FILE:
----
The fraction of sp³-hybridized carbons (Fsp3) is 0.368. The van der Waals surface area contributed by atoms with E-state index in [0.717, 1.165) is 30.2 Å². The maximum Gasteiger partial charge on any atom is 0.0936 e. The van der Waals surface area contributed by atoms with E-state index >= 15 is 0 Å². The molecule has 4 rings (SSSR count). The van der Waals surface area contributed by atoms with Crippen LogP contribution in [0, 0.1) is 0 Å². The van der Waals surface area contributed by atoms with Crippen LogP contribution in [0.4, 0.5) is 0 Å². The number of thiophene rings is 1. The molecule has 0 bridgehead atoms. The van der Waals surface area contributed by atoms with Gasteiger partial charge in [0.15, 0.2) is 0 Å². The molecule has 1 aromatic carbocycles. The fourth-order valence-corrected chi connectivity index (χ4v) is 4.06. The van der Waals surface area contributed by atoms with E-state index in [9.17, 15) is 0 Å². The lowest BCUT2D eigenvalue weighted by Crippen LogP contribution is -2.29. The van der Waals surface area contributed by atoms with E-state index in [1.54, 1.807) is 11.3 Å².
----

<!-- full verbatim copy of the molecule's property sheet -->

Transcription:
The fraction of sp³-hybridized carbons (Fsp3) is 0.368. The van der Waals surface area contributed by atoms with E-state index in [0.717, 1.165) is 30.2 Å². The maximum Gasteiger partial charge on any atom is 0.0936 e. The van der Waals surface area contributed by atoms with E-state index >= 15 is 0 Å². The molecule has 4 rings (SSSR count). The van der Waals surface area contributed by atoms with Crippen LogP contribution in [0, 0.1) is 0 Å². The van der Waals surface area contributed by atoms with Crippen LogP contribution in [0.4, 0.5) is 0 Å². The number of thiophene rings is 1. The molecule has 0 bridgehead atoms. The van der Waals surface area contributed by atoms with Gasteiger partial charge in [0.15, 0.2) is 0 Å². The molecule has 1 aromatic carbocycles. The fourth-order valence-corrected chi connectivity index (χ4v) is 4.06. The van der Waals surface area contributed by atoms with E-state index in [9.17, 15) is 0 Å². The lowest BCUT2D eigenvalue weighted by Crippen LogP contribution is -2.29. The van der Waals surface area contributed by atoms with E-state index in [1.54, 1.807) is 11.3 Å².